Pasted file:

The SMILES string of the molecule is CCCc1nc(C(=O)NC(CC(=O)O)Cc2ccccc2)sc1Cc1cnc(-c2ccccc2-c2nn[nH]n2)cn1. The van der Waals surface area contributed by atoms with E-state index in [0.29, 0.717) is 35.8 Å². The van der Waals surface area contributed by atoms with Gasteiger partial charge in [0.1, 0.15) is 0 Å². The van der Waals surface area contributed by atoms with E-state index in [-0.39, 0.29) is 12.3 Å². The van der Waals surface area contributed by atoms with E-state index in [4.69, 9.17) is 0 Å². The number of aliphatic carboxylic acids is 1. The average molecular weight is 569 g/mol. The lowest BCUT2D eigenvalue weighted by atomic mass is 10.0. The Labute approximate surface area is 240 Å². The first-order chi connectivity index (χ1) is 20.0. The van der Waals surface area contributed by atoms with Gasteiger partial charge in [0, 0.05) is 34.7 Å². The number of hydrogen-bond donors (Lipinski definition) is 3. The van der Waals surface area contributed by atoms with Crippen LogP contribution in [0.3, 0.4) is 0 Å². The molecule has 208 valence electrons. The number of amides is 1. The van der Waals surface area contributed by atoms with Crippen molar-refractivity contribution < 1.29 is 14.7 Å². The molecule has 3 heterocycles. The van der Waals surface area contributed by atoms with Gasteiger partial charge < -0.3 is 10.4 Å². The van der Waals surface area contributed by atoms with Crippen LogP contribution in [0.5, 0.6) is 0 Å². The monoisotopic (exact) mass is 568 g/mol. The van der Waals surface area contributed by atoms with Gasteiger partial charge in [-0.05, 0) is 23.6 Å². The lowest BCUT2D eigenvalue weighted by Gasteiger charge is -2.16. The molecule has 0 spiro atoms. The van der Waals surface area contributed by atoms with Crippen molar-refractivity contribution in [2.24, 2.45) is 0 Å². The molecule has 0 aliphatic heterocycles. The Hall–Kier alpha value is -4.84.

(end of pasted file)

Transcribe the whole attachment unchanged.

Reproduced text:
The SMILES string of the molecule is CCCc1nc(C(=O)NC(CC(=O)O)Cc2ccccc2)sc1Cc1cnc(-c2ccccc2-c2nn[nH]n2)cn1. The van der Waals surface area contributed by atoms with E-state index in [0.29, 0.717) is 35.8 Å². The van der Waals surface area contributed by atoms with Gasteiger partial charge in [0.1, 0.15) is 0 Å². The van der Waals surface area contributed by atoms with E-state index in [-0.39, 0.29) is 12.3 Å². The van der Waals surface area contributed by atoms with E-state index in [4.69, 9.17) is 0 Å². The number of aliphatic carboxylic acids is 1. The average molecular weight is 569 g/mol. The lowest BCUT2D eigenvalue weighted by atomic mass is 10.0. The Labute approximate surface area is 240 Å². The first-order chi connectivity index (χ1) is 20.0. The van der Waals surface area contributed by atoms with Gasteiger partial charge in [0, 0.05) is 34.7 Å². The number of hydrogen-bond donors (Lipinski definition) is 3. The van der Waals surface area contributed by atoms with Crippen LogP contribution in [0.3, 0.4) is 0 Å². The molecule has 208 valence electrons. The number of amides is 1. The van der Waals surface area contributed by atoms with Crippen molar-refractivity contribution < 1.29 is 14.7 Å². The molecule has 3 heterocycles. The van der Waals surface area contributed by atoms with Gasteiger partial charge < -0.3 is 10.4 Å². The van der Waals surface area contributed by atoms with Crippen LogP contribution in [0.5, 0.6) is 0 Å². The monoisotopic (exact) mass is 568 g/mol. The van der Waals surface area contributed by atoms with Gasteiger partial charge in [-0.05, 0) is 23.6 Å². The lowest BCUT2D eigenvalue weighted by Gasteiger charge is -2.16. The molecule has 0 spiro atoms. The van der Waals surface area contributed by atoms with Crippen molar-refractivity contribution in [2.24, 2.45) is 0 Å². The molecule has 0 aliphatic heterocycles. The Hall–Kier alpha value is -4.84.